Those laws of Mosaic Judaism that are under the category of judgment laws (din) or laws of judgment in decrees were obeyed literally before the Crucifixion and Resurrection of the Mashiach as a form of discipline and protection (see Ephesians 2:15). Yeshua ha Mashaich takes these laws with him on the Cross and transforms them into the law of freedom in the spirit. In Ephesians 2 Paul is not talking about abolishing the Torah but he abolishes or nullifies the enmity between Jews and Gentiles caused by the laws of judgment in decrees (the 18 laws or rules of the House of Shammai). He as the Messiah also takes his followers into the highest levels of observing Torah that of lifnim mishurat ha din.

Rabbi Yitzchok Etshalom writes: "The Mishnah in Shabbat (1:4) relates that at one time, Beit Shammai and Beit Hillel had a particularly serious and tempestuous session in the court, in which the school of Shammai outnumbered the Hillelites and they were successful in passing a lot of legislation - 18 gezerot. The Gemara in Avodah Zarah (and Shabbat - 17b) associates some of these decrees with "measures of social distancing" - e.g. not to drink wine made by a non-Jew etc. One of the decrees was not to use non-Jewish oil (see the Gemara in Avodah Zarah for two possible rationales for this decree). The Mishna (Avodah Zarah 2:6) records that R. Yehudah haNassi and his court annulled this decree." These 18 decrees could not be annulled except by a better and superior court. That heaven instructed Peter and Paul to abolish these 18 decrees of enmity between Jews and Gentiles demonstrates that the Chair of Peter and the magisterium (Sanhedrin) of the New Covenant are a better and superior court than the Sanhedrin of the chair of Moses. Each has its role and purpose within its jurisdiction but the New covenant authorities have seniority for the baptised Jews and Gentiles.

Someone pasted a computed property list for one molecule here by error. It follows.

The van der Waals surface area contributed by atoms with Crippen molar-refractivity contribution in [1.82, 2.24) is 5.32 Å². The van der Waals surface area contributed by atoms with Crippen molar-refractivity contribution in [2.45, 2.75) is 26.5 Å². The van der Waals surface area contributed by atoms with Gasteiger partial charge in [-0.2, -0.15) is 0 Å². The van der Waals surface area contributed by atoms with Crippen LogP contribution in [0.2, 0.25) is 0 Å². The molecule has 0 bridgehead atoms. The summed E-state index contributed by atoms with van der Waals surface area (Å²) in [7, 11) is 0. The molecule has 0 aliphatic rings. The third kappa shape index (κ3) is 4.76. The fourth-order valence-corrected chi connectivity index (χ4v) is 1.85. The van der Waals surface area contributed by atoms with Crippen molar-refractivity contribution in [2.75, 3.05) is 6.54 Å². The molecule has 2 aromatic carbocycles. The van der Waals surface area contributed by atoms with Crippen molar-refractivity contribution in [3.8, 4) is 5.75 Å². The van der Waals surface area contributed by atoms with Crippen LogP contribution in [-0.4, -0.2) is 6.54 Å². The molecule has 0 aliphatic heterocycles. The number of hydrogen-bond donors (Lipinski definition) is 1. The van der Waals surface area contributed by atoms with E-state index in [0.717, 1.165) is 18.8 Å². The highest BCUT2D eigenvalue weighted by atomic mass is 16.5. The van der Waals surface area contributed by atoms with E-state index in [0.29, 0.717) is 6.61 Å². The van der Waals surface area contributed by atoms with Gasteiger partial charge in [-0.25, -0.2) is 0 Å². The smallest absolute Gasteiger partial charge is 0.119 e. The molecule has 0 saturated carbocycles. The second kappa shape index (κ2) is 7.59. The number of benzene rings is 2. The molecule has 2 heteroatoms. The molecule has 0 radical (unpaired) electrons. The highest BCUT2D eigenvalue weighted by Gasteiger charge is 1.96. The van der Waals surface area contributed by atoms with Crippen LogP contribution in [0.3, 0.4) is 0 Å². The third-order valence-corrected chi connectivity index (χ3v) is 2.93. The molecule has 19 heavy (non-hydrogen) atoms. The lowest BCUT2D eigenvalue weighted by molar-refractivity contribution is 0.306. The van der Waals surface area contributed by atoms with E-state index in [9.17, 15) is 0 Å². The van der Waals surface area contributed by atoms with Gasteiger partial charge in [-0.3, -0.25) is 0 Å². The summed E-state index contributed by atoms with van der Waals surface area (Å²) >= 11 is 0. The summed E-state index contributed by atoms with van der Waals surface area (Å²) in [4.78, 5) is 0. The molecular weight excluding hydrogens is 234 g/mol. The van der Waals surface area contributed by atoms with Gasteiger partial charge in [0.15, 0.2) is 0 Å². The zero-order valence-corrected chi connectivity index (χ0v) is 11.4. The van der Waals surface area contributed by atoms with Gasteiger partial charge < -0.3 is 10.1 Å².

After the destruction of the Temple and the reordering of rabbinic Judaism by the House of Hillel the principles of lifnim mishurat hadin were accepted and the 18 laws of enmity of the House of Shammai were abolished. This then brought Judaism closer to the teachings of the Jewish Catholic apostles Peter and Paul and the early church of Jerusalem. It would seem that Mohammed and the early Muslims where influenced by these Ishmaeli legalistic Jews who even existed in the Middle East two hundred years after the rise of Islam led by Ishmael of Akbara. Paul's concept of those who are bondsmen or slaves of law refers to those who limit Torah observance to a legalistic narrowness and thus invoke strict justice and the curse resulting from disobedience. Those who are freemen and live in the 'freedom of the Spirit' are those who observe in love the 'spirit of the law' (lifnim mishurat ha din)and thus invoke the blessings of obedience to the Torah and are called the 'sons of God'.